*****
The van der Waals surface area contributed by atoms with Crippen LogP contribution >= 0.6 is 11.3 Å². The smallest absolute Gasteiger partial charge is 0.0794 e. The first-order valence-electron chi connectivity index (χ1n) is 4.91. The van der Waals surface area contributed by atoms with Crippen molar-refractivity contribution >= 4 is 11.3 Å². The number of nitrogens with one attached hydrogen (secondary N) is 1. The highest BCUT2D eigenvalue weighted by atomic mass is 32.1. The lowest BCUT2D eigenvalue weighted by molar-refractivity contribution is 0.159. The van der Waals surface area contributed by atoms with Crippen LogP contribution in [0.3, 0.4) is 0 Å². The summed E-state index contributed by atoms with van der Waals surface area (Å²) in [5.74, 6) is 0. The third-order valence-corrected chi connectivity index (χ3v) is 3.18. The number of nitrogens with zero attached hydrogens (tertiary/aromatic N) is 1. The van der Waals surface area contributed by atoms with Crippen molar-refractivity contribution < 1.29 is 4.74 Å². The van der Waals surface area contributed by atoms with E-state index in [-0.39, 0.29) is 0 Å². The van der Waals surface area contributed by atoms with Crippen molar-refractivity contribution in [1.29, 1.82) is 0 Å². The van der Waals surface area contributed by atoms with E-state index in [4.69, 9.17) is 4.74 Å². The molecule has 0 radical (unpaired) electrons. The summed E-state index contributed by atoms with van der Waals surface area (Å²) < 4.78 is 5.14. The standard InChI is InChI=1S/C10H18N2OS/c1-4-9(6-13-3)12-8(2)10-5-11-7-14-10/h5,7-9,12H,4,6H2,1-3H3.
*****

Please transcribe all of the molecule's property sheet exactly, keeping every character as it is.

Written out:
The van der Waals surface area contributed by atoms with Crippen LogP contribution >= 0.6 is 11.3 Å². The smallest absolute Gasteiger partial charge is 0.0794 e. The first-order valence-electron chi connectivity index (χ1n) is 4.91. The van der Waals surface area contributed by atoms with Crippen molar-refractivity contribution >= 4 is 11.3 Å². The number of nitrogens with one attached hydrogen (secondary N) is 1. The highest BCUT2D eigenvalue weighted by atomic mass is 32.1. The lowest BCUT2D eigenvalue weighted by molar-refractivity contribution is 0.159. The van der Waals surface area contributed by atoms with Crippen LogP contribution in [0.3, 0.4) is 0 Å². The summed E-state index contributed by atoms with van der Waals surface area (Å²) in [5.74, 6) is 0. The third-order valence-corrected chi connectivity index (χ3v) is 3.18. The number of nitrogens with zero attached hydrogens (tertiary/aromatic N) is 1. The van der Waals surface area contributed by atoms with Crippen molar-refractivity contribution < 1.29 is 4.74 Å². The van der Waals surface area contributed by atoms with E-state index in [-0.39, 0.29) is 0 Å². The van der Waals surface area contributed by atoms with Crippen molar-refractivity contribution in [1.29, 1.82) is 0 Å². The van der Waals surface area contributed by atoms with E-state index in [4.69, 9.17) is 4.74 Å². The molecule has 0 radical (unpaired) electrons. The summed E-state index contributed by atoms with van der Waals surface area (Å²) < 4.78 is 5.14. The standard InChI is InChI=1S/C10H18N2OS/c1-4-9(6-13-3)12-8(2)10-5-11-7-14-10/h5,7-9,12H,4,6H2,1-3H3.